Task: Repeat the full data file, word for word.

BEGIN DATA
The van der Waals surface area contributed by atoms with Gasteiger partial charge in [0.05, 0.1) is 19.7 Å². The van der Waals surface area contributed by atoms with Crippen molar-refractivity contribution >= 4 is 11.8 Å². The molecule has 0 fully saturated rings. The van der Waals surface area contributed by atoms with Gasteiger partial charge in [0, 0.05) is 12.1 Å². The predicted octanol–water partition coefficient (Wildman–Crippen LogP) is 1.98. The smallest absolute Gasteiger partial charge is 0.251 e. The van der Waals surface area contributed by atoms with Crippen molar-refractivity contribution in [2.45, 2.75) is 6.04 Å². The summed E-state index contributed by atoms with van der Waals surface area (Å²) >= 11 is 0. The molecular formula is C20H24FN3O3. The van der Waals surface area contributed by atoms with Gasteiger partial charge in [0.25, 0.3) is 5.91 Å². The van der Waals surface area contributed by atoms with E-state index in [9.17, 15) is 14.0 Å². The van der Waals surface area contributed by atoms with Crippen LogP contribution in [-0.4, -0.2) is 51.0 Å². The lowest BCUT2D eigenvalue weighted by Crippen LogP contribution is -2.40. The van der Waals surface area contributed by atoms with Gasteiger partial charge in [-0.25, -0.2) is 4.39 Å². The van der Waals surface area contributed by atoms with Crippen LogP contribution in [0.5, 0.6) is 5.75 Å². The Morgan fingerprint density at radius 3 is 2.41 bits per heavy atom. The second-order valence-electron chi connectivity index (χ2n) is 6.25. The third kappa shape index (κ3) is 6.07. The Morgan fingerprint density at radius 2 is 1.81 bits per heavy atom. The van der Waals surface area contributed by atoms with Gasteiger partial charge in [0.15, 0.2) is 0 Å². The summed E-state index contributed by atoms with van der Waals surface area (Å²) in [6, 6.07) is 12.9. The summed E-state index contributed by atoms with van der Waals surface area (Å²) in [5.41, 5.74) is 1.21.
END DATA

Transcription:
The van der Waals surface area contributed by atoms with Gasteiger partial charge in [0.05, 0.1) is 19.7 Å². The van der Waals surface area contributed by atoms with Crippen molar-refractivity contribution >= 4 is 11.8 Å². The molecule has 0 fully saturated rings. The van der Waals surface area contributed by atoms with Gasteiger partial charge in [0, 0.05) is 12.1 Å². The predicted octanol–water partition coefficient (Wildman–Crippen LogP) is 1.98. The smallest absolute Gasteiger partial charge is 0.251 e. The van der Waals surface area contributed by atoms with Crippen molar-refractivity contribution in [2.45, 2.75) is 6.04 Å². The summed E-state index contributed by atoms with van der Waals surface area (Å²) >= 11 is 0. The molecular formula is C20H24FN3O3. The van der Waals surface area contributed by atoms with Gasteiger partial charge in [0.25, 0.3) is 5.91 Å². The van der Waals surface area contributed by atoms with E-state index in [9.17, 15) is 14.0 Å². The van der Waals surface area contributed by atoms with Crippen LogP contribution in [-0.4, -0.2) is 51.0 Å². The lowest BCUT2D eigenvalue weighted by Crippen LogP contribution is -2.40. The van der Waals surface area contributed by atoms with Gasteiger partial charge in [-0.25, -0.2) is 4.39 Å². The van der Waals surface area contributed by atoms with Crippen LogP contribution in [0.5, 0.6) is 5.75 Å². The Morgan fingerprint density at radius 3 is 2.41 bits per heavy atom. The second-order valence-electron chi connectivity index (χ2n) is 6.25. The third kappa shape index (κ3) is 6.07. The Morgan fingerprint density at radius 2 is 1.81 bits per heavy atom. The van der Waals surface area contributed by atoms with Gasteiger partial charge in [0.15, 0.2) is 0 Å². The summed E-state index contributed by atoms with van der Waals surface area (Å²) in [6, 6.07) is 12.9. The summed E-state index contributed by atoms with van der Waals surface area (Å²) in [5.41, 5.74) is 1.21.